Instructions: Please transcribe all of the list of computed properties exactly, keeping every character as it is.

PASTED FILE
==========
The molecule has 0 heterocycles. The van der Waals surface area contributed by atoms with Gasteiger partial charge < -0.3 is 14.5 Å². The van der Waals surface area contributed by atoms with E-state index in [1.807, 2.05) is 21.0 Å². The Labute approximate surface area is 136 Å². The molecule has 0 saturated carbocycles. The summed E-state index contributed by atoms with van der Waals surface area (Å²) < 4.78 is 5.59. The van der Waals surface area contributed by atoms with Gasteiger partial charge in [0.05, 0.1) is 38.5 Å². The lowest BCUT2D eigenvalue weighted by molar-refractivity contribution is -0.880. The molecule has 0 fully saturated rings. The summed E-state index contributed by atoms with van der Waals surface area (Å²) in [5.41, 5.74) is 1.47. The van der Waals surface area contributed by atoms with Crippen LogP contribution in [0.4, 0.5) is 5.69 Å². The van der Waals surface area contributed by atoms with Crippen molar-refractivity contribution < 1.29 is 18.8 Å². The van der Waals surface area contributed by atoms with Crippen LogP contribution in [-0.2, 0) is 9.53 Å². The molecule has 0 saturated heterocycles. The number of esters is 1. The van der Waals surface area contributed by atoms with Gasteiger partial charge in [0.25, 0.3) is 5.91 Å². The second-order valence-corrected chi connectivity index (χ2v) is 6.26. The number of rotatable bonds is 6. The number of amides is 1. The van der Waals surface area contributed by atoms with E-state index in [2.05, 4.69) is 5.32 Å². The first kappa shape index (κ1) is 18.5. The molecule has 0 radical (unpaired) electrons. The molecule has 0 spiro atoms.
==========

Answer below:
The molecule has 0 heterocycles. The van der Waals surface area contributed by atoms with Gasteiger partial charge < -0.3 is 14.5 Å². The van der Waals surface area contributed by atoms with E-state index in [1.807, 2.05) is 21.0 Å². The Labute approximate surface area is 136 Å². The molecule has 0 saturated carbocycles. The summed E-state index contributed by atoms with van der Waals surface area (Å²) < 4.78 is 5.59. The van der Waals surface area contributed by atoms with Gasteiger partial charge in [0.05, 0.1) is 38.5 Å². The lowest BCUT2D eigenvalue weighted by molar-refractivity contribution is -0.880. The molecule has 0 fully saturated rings. The summed E-state index contributed by atoms with van der Waals surface area (Å²) in [5.41, 5.74) is 1.47. The van der Waals surface area contributed by atoms with Crippen LogP contribution in [0.4, 0.5) is 5.69 Å². The van der Waals surface area contributed by atoms with Crippen molar-refractivity contribution < 1.29 is 18.8 Å². The van der Waals surface area contributed by atoms with Crippen LogP contribution in [-0.2, 0) is 9.53 Å². The molecule has 0 saturated heterocycles. The number of esters is 1. The van der Waals surface area contributed by atoms with Gasteiger partial charge in [0.25, 0.3) is 5.91 Å². The second-order valence-corrected chi connectivity index (χ2v) is 6.26. The number of rotatable bonds is 6. The number of amides is 1. The van der Waals surface area contributed by atoms with E-state index in [2.05, 4.69) is 5.32 Å². The first kappa shape index (κ1) is 18.5. The molecule has 0 radical (unpaired) electrons. The molecule has 0 spiro atoms.